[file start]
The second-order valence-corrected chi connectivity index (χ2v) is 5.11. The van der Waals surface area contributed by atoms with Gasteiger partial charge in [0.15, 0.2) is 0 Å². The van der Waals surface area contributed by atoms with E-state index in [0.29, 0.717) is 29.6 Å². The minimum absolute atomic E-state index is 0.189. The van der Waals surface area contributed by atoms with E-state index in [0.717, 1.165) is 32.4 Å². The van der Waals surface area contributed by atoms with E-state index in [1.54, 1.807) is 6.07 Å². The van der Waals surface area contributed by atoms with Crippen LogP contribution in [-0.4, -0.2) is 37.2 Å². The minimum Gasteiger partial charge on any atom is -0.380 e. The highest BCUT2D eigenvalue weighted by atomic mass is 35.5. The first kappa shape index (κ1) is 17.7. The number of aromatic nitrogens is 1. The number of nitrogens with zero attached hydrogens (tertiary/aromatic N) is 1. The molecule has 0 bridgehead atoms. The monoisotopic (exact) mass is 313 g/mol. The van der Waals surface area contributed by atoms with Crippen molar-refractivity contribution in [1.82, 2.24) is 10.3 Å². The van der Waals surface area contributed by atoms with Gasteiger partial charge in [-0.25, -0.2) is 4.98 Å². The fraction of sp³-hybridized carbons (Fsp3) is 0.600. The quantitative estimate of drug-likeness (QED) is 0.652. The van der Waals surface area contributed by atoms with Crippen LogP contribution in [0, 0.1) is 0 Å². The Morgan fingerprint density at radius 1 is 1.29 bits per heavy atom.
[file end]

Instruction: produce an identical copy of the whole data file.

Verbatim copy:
The second-order valence-corrected chi connectivity index (χ2v) is 5.11. The van der Waals surface area contributed by atoms with Gasteiger partial charge in [0.15, 0.2) is 0 Å². The van der Waals surface area contributed by atoms with E-state index in [0.29, 0.717) is 29.6 Å². The minimum absolute atomic E-state index is 0.189. The van der Waals surface area contributed by atoms with E-state index in [0.717, 1.165) is 32.4 Å². The van der Waals surface area contributed by atoms with E-state index in [1.54, 1.807) is 6.07 Å². The van der Waals surface area contributed by atoms with Crippen LogP contribution in [-0.4, -0.2) is 37.2 Å². The minimum Gasteiger partial charge on any atom is -0.380 e. The highest BCUT2D eigenvalue weighted by atomic mass is 35.5. The first kappa shape index (κ1) is 17.7. The number of aromatic nitrogens is 1. The number of nitrogens with zero attached hydrogens (tertiary/aromatic N) is 1. The molecule has 0 bridgehead atoms. The monoisotopic (exact) mass is 313 g/mol. The van der Waals surface area contributed by atoms with Crippen molar-refractivity contribution in [1.82, 2.24) is 10.3 Å². The van der Waals surface area contributed by atoms with Gasteiger partial charge in [-0.25, -0.2) is 4.98 Å². The fraction of sp³-hybridized carbons (Fsp3) is 0.600. The quantitative estimate of drug-likeness (QED) is 0.652. The van der Waals surface area contributed by atoms with Crippen LogP contribution in [0, 0.1) is 0 Å². The Morgan fingerprint density at radius 1 is 1.29 bits per heavy atom.